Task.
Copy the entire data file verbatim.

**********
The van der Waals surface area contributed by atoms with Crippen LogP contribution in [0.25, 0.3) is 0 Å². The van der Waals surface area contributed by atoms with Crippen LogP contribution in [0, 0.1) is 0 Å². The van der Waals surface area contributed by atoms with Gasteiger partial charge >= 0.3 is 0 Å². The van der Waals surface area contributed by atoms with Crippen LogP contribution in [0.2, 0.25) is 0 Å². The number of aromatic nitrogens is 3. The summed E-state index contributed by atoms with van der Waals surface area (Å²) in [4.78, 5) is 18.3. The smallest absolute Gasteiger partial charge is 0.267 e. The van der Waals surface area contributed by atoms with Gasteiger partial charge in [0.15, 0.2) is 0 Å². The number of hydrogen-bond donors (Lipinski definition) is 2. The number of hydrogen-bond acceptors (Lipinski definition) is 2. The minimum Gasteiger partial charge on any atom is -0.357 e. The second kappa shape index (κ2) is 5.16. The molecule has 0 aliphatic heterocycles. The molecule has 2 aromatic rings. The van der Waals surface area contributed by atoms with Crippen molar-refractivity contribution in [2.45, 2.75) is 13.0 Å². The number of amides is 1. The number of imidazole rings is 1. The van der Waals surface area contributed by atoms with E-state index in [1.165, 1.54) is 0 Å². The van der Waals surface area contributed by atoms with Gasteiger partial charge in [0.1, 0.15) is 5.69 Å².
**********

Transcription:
The van der Waals surface area contributed by atoms with Crippen LogP contribution in [0.25, 0.3) is 0 Å². The van der Waals surface area contributed by atoms with Crippen LogP contribution in [0, 0.1) is 0 Å². The van der Waals surface area contributed by atoms with Gasteiger partial charge >= 0.3 is 0 Å². The van der Waals surface area contributed by atoms with Crippen LogP contribution in [0.2, 0.25) is 0 Å². The number of aromatic nitrogens is 3. The summed E-state index contributed by atoms with van der Waals surface area (Å²) in [4.78, 5) is 18.3. The smallest absolute Gasteiger partial charge is 0.267 e. The van der Waals surface area contributed by atoms with Gasteiger partial charge in [0.15, 0.2) is 0 Å². The number of hydrogen-bond donors (Lipinski definition) is 2. The number of hydrogen-bond acceptors (Lipinski definition) is 2. The minimum Gasteiger partial charge on any atom is -0.357 e. The second kappa shape index (κ2) is 5.16. The molecule has 0 aliphatic heterocycles. The molecule has 2 aromatic rings. The van der Waals surface area contributed by atoms with Crippen molar-refractivity contribution in [2.45, 2.75) is 13.0 Å². The number of amides is 1. The number of imidazole rings is 1. The van der Waals surface area contributed by atoms with E-state index in [1.165, 1.54) is 0 Å². The van der Waals surface area contributed by atoms with Gasteiger partial charge in [0.1, 0.15) is 5.69 Å².